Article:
The U.S. Supreme Court on Monday rejected appeals by Louisiana and Kansas seeking to end their public funding to women’s healthcare and abortion provider Planned Parenthood through the Medicaid program, with President Donald Trump’s appointee Brett Kavanaugh among the justices who rebuffed the states.
The justices left intact lower court rulings that prevented the two states from stripping government healthcare funding from local Planned Parenthood affiliates. The case was one of a number of disputes working their way up to the Supreme Court over the legality of state-imposed restrictions involving abortion.
Three conservative justices, Clarence Thomas, Samuel Alito and Neil Gorsuch, dissented from the decision by the nine-member conservative-majority court, saying it should have heard the appeals by the states.
At least four justices must vote to grant review for the court to hear an appeal. Along with the four liberal justices, Kavanaugh and Chief Justice John Roberts – the court’s two other conservative justices – opposed taking up the matter.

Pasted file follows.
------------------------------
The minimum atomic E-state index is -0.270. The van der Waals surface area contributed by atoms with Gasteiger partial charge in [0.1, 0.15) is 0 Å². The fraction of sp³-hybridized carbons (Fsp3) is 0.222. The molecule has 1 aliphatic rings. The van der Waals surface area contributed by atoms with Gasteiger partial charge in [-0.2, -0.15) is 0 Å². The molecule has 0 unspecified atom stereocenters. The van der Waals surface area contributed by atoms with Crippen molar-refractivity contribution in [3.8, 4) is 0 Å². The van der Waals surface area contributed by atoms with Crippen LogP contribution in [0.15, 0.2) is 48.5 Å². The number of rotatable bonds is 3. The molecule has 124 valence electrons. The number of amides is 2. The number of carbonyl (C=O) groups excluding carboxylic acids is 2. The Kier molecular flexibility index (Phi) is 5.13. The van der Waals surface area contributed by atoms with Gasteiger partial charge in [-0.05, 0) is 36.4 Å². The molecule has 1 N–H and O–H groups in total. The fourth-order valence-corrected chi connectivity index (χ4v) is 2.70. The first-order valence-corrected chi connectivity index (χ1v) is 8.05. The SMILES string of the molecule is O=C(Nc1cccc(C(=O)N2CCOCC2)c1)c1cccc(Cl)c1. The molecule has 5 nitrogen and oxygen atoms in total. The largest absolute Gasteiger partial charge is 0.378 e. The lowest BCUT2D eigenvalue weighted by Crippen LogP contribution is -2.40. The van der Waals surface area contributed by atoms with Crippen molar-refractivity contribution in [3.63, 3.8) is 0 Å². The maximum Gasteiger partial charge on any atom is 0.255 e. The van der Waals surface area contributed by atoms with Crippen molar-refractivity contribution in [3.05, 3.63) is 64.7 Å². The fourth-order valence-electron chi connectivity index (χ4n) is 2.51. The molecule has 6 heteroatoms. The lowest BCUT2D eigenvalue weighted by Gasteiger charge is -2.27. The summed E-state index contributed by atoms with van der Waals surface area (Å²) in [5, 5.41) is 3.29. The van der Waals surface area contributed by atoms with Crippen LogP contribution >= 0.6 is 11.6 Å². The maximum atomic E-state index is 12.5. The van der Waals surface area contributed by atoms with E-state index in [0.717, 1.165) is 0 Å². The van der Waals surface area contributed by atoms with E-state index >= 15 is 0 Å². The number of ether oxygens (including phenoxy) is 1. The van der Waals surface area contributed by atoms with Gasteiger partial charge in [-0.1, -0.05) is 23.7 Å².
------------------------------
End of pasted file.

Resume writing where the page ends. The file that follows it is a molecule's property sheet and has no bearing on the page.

Planned Parenthood’s affiliates in Louisiana do not perform abortions, but some in Kansas do. Medicaid, the state-federal health insurance program for low-income Americans, pays for abortions only in limited circumstances, such as when a woman’s life is in danger.
It marked the first-known vote by Kavanaugh in a case since he joined the court in October after a fierce confirmation fight in the Senate. Some Kavanaugh opponents had feared he would back legal efforts to overturn or further restrict the legal right to abortion.
Thomas suggested that the justices who rejected the appeals had put politics over the law.
“So what explains the court’s refusal to do its job here? I suspect it has something to do with the fact that some respondents in these cases are named ‘Planned Parenthood,’” Thomas wrote in dissent.
“Some tenuous connection to a politically fraught issue does not justify abdicating our judicial duty,” Thomas added.
Full story at Reuters.